Hospitals and other health care providers now also are seeking other non-traditional real estate strategies to extend patient market share and provide more cost-effective and convenient medical care by leasing new facilities in community retail locations. For example, a study prepared by the RAND Corporation released in November 2011 found that the use of retail medical clinics increased tenfold between 2007 and 2009. It is increasingly common for health care providers to lease space in community retail centers that are near hospital campuses and more conveniently accessible for patients. Retail health care uses may include walk-in clinics, fitness and wellness centers, ambulatory surgery centers, freestanding emergency departments and primary care physician offices, among other uses. Health care tenants have been able to take advantage of favorable retail lease rates and terms because many retail shopping centers and malls have been hit especially hard by the financial downturn and landlords are eager to fill vacancies. Retail centers may also be particularly attractive to health care providers because the site locations can be designed to accommodate new health care delivery models and provide convenient access points of service to attract patients. Health care leased assets have continued to increase in popularity with investors and landlords as the demand for quality credit-leased properties has exceeded the available supply.
The Advantage for Landlords
Notwithstanding the uncertain future of reimbursements from federal health care programs and private insurers, the increased demand for health care services may make certain health care providers, such as a hospital or health system with a healthy balance sheet, a more desirable credit risk than the traditional retail business owner. Nonetheless, landlords that lease space to health care providers will likely want to scrutinize the credit behind the lease by evaluating the provider’s financial diversity, longevity and consistency, as well as its standing with federal health care programs such as Medicare and Medicaid, rating agencies and regulatory boards. If the prospective tenant is a physician group, the landlord may ask for a credit enhancement in the form of a letter of credit, personal guaranties from the individual physicians, or a master lease arrangement with an affiliated hospital.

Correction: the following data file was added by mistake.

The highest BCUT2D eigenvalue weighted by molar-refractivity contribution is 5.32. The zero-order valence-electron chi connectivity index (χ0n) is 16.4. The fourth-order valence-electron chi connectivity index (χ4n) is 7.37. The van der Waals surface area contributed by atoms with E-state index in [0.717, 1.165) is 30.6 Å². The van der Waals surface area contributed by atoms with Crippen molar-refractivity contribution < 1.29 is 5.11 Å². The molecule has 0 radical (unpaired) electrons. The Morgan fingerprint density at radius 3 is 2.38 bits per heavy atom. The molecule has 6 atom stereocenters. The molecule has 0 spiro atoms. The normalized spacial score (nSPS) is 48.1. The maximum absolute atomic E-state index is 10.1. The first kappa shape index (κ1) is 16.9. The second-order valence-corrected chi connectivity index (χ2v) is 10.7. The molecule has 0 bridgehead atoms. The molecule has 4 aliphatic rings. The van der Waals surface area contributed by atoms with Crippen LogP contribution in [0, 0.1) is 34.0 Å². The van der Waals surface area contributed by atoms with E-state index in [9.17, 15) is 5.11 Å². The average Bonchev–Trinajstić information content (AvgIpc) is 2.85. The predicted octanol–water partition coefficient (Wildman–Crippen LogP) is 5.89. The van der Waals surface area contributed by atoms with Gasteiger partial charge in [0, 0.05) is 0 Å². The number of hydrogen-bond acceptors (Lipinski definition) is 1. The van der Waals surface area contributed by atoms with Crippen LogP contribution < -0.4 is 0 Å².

Health care providers have unique real estate requirements and legal issues in comparison to more traditional retail tenants. A general, but non-exhaustive, discussion of the major distinguishing issues and factors to be considered when negotiating a lease with a health care tenant is set forth below.
By Lisa Brown
The coronavirus has brokers guessing as to how this will affect leasing in the short term, and a report says leasing activity is likely to have a degree of decline in transaction volumes compared to pre-crisis expectations
By Lidia Dinkova
Much like other everyday activities, real estate transactions are coming to a halt because lenders are holding back over the coronavirus pandemic.
By Erika Morphy
Construction project delays that could put developers in default of their contracts. Now is the time to re-examine those contracts to see what exactly they have agreed to.
By Kenneth M. Block and Joshua M. Levy
This article covers the pricing of construction management agreements (CMAs), including the fee of the construction manager, general conditions costs, subcontract costs, contingency and insurance. Note: Where appropriate, we will make distinctions between “cost-plus” and guaranteed maximum price (GMP) CMAs.